Diagnosis and Management of the Neonate With Critical Congenital Heart Disease

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Diagnosis and Management of the Neonate With Critical Congenital Heart Disease. Department of Pediatrics National Naval Medical Center 15 April 03. Neonate With Critical CHD. Prenatal evaluation Initial neonatal evaluation and management Stabilization and transport
Diagnosis and Management of the Neonate With Critical Congenital Heart Disease Department of Pediatrics National Naval Medical Center 15 April 03 Neonate With Critical CHD
  • Prenatal evaluation
  • Initial neonatal evaluation and management
  • Stabilization and transport
  • Confirmation of the diagnosis
  • Preoperative evaluation of non-cardiac organ systems
  • Timing and type of surgery
  • Lesion specific management
  • Prenatal Assessment
  • Obstetric history
  • Genetic evaluations
  • Prenatal ultrasound
  • Fetal echocardiography
  • 60% of cardiology admissions at CHOP prenatally diagnosed
  • 49% of HLHS admissions at Children’s Hospital of Wisconsin were prenatally diagnosed
  • Normal Fetal Echocardiogram: Four Chamber View Ebstein’s Anomaly Critical CHD: Initial Evaluation and Management
  • ABC’s
  • Oxygen (judicial) to saturations of 80-85%
  • Place umbilical lines
  • PGE (0.025-0.1 micrograms/Kg/min)
  • History
  • Complete physical with four extremity BP’s
  • Pre and post-ductal oxygen saturations
  • Hyperoxia test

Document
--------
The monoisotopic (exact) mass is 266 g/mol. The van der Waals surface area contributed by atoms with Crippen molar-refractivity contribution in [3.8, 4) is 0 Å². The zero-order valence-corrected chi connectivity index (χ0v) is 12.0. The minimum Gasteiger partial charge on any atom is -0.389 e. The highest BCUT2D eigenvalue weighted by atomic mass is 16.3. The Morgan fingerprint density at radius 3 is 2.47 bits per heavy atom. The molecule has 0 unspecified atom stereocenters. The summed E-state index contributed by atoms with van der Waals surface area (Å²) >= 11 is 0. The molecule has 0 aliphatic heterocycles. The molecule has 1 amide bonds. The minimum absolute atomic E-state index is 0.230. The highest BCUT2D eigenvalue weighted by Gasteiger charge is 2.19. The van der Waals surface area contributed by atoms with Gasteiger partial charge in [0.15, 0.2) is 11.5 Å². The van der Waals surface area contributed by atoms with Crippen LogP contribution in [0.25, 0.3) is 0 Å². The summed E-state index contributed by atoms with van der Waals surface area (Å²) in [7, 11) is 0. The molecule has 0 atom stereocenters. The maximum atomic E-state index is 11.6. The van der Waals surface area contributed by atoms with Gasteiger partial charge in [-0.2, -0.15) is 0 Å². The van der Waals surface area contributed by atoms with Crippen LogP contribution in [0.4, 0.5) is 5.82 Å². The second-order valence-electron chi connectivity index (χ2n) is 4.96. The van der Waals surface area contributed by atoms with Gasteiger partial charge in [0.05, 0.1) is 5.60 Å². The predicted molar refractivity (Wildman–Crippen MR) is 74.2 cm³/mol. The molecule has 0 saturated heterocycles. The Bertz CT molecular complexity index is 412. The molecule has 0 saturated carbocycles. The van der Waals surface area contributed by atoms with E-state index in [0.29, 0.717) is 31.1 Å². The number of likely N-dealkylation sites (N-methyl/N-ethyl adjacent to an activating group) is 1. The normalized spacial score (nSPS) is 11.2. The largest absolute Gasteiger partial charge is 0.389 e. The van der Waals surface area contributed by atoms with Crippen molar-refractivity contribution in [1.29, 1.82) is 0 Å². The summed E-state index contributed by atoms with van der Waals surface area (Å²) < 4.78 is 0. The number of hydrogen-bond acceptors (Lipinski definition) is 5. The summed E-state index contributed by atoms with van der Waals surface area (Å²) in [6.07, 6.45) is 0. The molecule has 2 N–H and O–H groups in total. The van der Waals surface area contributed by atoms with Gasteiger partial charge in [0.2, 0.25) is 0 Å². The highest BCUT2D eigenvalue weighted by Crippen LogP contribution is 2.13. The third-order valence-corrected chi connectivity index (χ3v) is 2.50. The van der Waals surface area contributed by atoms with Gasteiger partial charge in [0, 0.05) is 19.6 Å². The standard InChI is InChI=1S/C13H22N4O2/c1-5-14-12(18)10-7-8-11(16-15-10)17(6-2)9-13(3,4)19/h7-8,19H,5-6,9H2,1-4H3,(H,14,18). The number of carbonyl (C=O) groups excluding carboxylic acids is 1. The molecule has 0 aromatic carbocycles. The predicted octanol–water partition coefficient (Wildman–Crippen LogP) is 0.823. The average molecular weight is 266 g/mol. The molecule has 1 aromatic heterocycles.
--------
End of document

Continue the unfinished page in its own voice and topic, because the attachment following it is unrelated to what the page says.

• CXR
  • EKG
  • Echocardiogram
  • Suspected CHD: Initial Evaluation and Management
  • Pre and post-ductal oxygen saturations
  • If pre-ductal sat higher than post-ductal sat (differential cyanosis)
  • Left heart abnormalities (such as aortic arch hypoplasia, critical aortic stenosis, interrupted aortic arch)
  • Persistent pulmonary hypertension
  • If post-ductal sat higher than pre-ductal (reverse differential cyanosis)
  • TGA with CoA or TGA with IAA
  • TGA with supersystemic pulmonary vascular resistance
  • Stabilization and Transport
  • ABC’s
  • Place lines (UVC, UAC)
  • Check and administer glucose and calcium as needed
  • If severe respiratory distress, shock, or severe cyanosis: sedate, paralyze, intubate, and mechanically ventilate to oxygen sats of 80-85%. Place NG tube.
  • Check ABG’s
  • Sepsis evaluation. Antibiotics
  • Stabilization and Transport
  • PGE1 lowest dose possible (0.025 micrograms/kg/min)
  • Judicious use of pressors
  • Dopamine and Dobutamine
  • Milrinone
  • Consider use of 2-3% CO2 in ventilated patients with left sided obstructive lesions
  • Side effects of PGE1
  • More common in premature infants
  • Clinical deterioration if pulmonary venous obstruction present
  • HLHS with restrictive/intact atrial septum
  • TGA with intact ventricular septum and a restrictive/intact atrial septum
  • TAPVR with obstruction
  • Apnea
  • Hypotension
  • Confirmation of the Diagnosis
  • Echocardiography
  • primary diagnostic modality for anatomic definition
  • Not “non-invasive” in sick newborn
  • Cardiac catheterization
  • Rarely indicated to confirm diagnosis
  • Therapeutic (interventional procedures)
  • Genetic Evaluation
  • Genetic
  • Trisomies 13, 18, 21
  • Monosomy X (Turner’s syndrome): Coarctation
  • 22q11 Deletion (DiGeorge syndrome): Conotruncal abnormalities
  • 7q11 Deletion (Williams syndrome)
  • Single gene defects (Noonan’s, Holt-Oram, Ellis-van Crevald, Alagille)
  • Unknown cause
  • Vacterl
  • Charge
  • Evaluation of Other Organ Systems
  • CNS: CNS anomalies and ischemic injury